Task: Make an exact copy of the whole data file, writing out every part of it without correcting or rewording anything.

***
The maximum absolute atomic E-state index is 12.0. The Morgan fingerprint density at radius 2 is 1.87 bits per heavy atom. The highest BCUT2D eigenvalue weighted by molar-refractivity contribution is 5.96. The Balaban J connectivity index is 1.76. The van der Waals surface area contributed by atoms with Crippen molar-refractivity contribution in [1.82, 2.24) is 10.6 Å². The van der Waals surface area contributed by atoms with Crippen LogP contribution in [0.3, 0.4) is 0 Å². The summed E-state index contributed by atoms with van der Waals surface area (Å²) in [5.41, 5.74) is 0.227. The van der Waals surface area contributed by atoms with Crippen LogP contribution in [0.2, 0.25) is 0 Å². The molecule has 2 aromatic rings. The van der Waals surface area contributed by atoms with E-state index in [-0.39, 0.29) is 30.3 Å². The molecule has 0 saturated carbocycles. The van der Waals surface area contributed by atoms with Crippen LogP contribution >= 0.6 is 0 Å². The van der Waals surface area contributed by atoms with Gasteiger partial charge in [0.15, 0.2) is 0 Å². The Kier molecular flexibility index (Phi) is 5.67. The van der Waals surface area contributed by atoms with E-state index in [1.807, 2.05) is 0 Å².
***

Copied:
The maximum absolute atomic E-state index is 12.0. The Morgan fingerprint density at radius 2 is 1.87 bits per heavy atom. The highest BCUT2D eigenvalue weighted by molar-refractivity contribution is 5.96. The Balaban J connectivity index is 1.76. The van der Waals surface area contributed by atoms with Crippen molar-refractivity contribution in [1.82, 2.24) is 10.6 Å². The van der Waals surface area contributed by atoms with Crippen LogP contribution in [0.3, 0.4) is 0 Å². The summed E-state index contributed by atoms with van der Waals surface area (Å²) in [5.41, 5.74) is 0.227. The van der Waals surface area contributed by atoms with Crippen LogP contribution in [0.2, 0.25) is 0 Å². The molecule has 2 aromatic rings. The van der Waals surface area contributed by atoms with E-state index in [-0.39, 0.29) is 30.3 Å². The molecule has 0 saturated carbocycles. The van der Waals surface area contributed by atoms with Crippen LogP contribution >= 0.6 is 0 Å². The van der Waals surface area contributed by atoms with Gasteiger partial charge in [0.15, 0.2) is 0 Å². The Kier molecular flexibility index (Phi) is 5.67. The van der Waals surface area contributed by atoms with E-state index in [1.807, 2.05) is 0 Å².